Photos: Anna Monette Roberts
Beginning today, Oreo is teaming up with both Dunkin' Donuts and Baskin-Robbins to offer a new line of menu items inspired by the creme-filled cookie.
The Kraft Foods cookie, which turns 100 this year, will play a starring role in two Dunkin' Donuts doughnut flavors (Oreo Donut and Oreo Crumble Donut) as well as two drink flavors (Coffee Oreo Coolatta and Vanilla Bean Coolatta). Baskin-Robbins customers will see the cookie in a flavor-of-the-month Oreo-flavored chocolate ice cream, Oreo ice cream cake bites, a soft serve mix, and a layered chocolate sundae.
Oreo's collaborations with Dunkin' Donuts and Baskin-Robbins are hot on the heels of Nestlé's new rollout of Girl Scout Cookie-flavored Crunch bars. The candy bars inspired by favorite Girl Scout cookie flavors have been so popular that they're expected to sell out by September, and it's hard to imagine the beloved Oreo cookie not experiencing the same success. Does the future hold more food collaborations like these? All signs point to yes.
Source: Dunkin' Donuts
With its star-chef presence and around-the-clock offerings of food and drink, the Food & Wine Classic in Aspen is quite possibly the best place to spot the latest culinary trends. Last year, we eyed plenty of fruity-spicy cocktails, sea urchin, and Spanish croquettes, all of which proved to be huge over the past year. When we looked into this year's Classic crystal ball, what did we see? Find out when you keep reading.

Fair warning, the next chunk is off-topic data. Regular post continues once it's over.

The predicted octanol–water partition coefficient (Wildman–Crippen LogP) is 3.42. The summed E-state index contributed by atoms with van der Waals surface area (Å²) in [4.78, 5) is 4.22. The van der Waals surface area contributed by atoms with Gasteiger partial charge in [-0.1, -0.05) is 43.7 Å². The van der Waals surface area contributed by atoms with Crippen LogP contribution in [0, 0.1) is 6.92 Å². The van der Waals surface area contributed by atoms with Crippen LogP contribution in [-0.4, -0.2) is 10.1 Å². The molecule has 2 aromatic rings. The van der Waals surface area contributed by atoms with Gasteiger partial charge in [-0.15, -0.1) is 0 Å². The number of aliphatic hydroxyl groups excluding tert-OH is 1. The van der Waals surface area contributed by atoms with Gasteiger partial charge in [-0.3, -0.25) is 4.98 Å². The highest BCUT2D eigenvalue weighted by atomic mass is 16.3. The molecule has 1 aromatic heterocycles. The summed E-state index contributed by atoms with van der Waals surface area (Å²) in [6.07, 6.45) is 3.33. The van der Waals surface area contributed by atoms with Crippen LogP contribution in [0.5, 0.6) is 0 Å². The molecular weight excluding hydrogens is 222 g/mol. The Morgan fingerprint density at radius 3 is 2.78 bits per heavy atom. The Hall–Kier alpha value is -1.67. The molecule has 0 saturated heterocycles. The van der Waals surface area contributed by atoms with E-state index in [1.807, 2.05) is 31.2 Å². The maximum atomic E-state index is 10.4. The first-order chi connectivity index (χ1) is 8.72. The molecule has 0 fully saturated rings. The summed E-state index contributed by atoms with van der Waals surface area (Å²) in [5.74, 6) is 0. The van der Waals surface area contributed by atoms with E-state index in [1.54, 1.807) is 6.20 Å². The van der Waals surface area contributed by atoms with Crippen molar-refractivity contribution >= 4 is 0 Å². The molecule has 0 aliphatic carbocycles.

San Francisco's Fifth Floor restaurant serves a Wild Goose Chase cocktail that is rimmed with foie gras powder rim and garnished with a foie gras-stuffed prune. Chicagoland area-based Vie offers The Ecto Shrub, a green cocktail whose chief ingredient is a vinegar-based okra syrup. Savory spices are branding cocktails, too: at Scott & Co. in Tuscon, AZ, the bar serves a whole slew of unusual cocktails, including the Grillo Canción, flavored with cumin syrup and celery bitters.
I'm curious to know what you think. Is there room on the menu for a few more oddities that could eventually turn to classic favorites? Do you see these cocktails making menu history on their way to becoming classics, or will the fad burn out quickly?
Source: Flickr user miamism
In the past year, there's been significant growth nationwide in the number of fast-casual eateries, from burger joints to healthier comfort-food fixtures. The latest craze we've noticed hitting this scene? Asian-themed chain restaurants.Chipotle could've tackled a number of ethnic eats, so the Mexican chain certainly caught our attention when it unveiled its plan for ShopHouse Southeast Asian Kitchen, "inspired by the traditional shophouses through Thailand, Malaysia, and Vietnam." Then we raised our eyebrows when a former chef at San Francisco's renowned Slanted Door restaurant opened the first of what will be several Bay Area locations of Asian Box, a healthier riff on Asian street food.
Meanwhile, Canada-based Wok Box has been preparing to bring its stir-fry boxes and curry dishes to the western part of the United States this year. And just this week, a former Hooters chef announced his new venture, a minichain of Atlanta-based Latin fusion restaurants bearing the name Taqueria Tsunami.
Regardless of where diners are in the country, it's clear they're on the lookout for the explosive flavor combinations that come from Southeast Asian cuisines. Are you excited at the prospect of more Southeast Asian cuisine in your neck of the woods?
Photo courtesy Sonya Yu for Asian Box